The U.S. services sector expanded at a slightly faster pace in May as the non-manufacturing business activity composite index was 53.7 in the month, compared to 53.1 in April, on a seasonally adjusted basis, the Institute for Supply Management reported Wednesday.

Economists polled by Thomson Reuters had expected a 53.5 level.

An index reading below 50 signals a slowing economy, while a level above 50 suggests expansion.

The prices paid index dipped to 51.1 from 51.2.

The employment index decreased to 50.1 from 52.0.

The business activity/production index gained to 56.5 from 55.0, the new orders index was at 56.0, up from 54.5; backlog of orders held at 51.5; new export orders fell to 50.0 from 53.5; inventories dropped to 51.5 from 56.0; inventory sentiment rose to 62.5 from 60.5; the supplier deliveries index increased to 52.0 from 51.0; and imports slid to 49.5 from 58.5.

Members' general comments on business in the month included:

"Sales remain slightly higher than the same period last year, but still below pre-recession sales figures." (Public Administration)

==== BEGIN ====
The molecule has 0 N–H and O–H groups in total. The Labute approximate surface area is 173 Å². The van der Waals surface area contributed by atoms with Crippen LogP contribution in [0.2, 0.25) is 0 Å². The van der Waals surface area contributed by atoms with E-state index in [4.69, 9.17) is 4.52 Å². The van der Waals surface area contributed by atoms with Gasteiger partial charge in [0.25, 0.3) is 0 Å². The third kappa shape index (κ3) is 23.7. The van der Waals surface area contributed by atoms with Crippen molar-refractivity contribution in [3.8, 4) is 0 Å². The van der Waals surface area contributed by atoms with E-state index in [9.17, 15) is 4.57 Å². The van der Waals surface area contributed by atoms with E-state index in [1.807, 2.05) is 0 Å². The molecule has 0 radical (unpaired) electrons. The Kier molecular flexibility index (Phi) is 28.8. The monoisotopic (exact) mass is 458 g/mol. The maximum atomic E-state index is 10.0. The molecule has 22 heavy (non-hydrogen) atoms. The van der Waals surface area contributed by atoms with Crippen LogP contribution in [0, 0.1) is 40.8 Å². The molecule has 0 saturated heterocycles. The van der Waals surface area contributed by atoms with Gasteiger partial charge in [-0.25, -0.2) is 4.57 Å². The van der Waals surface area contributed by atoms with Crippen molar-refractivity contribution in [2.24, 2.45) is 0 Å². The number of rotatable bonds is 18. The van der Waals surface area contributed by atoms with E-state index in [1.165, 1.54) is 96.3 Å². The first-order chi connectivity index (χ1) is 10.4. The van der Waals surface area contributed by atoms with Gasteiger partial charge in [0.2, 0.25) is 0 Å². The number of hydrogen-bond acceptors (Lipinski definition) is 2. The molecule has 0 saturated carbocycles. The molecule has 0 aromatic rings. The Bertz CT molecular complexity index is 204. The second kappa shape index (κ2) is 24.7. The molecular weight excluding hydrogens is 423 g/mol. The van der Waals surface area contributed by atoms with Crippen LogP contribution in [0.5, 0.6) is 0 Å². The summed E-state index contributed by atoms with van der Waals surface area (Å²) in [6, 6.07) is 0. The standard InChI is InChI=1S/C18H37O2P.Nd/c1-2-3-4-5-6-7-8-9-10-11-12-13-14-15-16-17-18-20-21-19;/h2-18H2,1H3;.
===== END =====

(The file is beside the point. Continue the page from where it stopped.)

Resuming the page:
"The job order market slowed in April/May. We saw a slight increase in employment due to working down the order/inquiry backlog." (Professional, Scientific & Technical Services)

"Business seems to be improving through the second half of the year." (Information)

"Fairly stable the last month; overall optimistic going forward." (Accommodation & Food Services)

"The flat sequential sales - which began in January 2012 - are still continuing. At this point, we do not predict any lift in the foreseeable future. We do not see any negatives; it appears that business has reached its 'cruising altitude' and is staying there." (Wholesale Trade)

"Healthcare reform and sequestration are having a strong negative impact on business." (Health Care & Social Assistance)

"North America continues to improve at a modest rate. Europe is still a problem for global recovery." (Mining)

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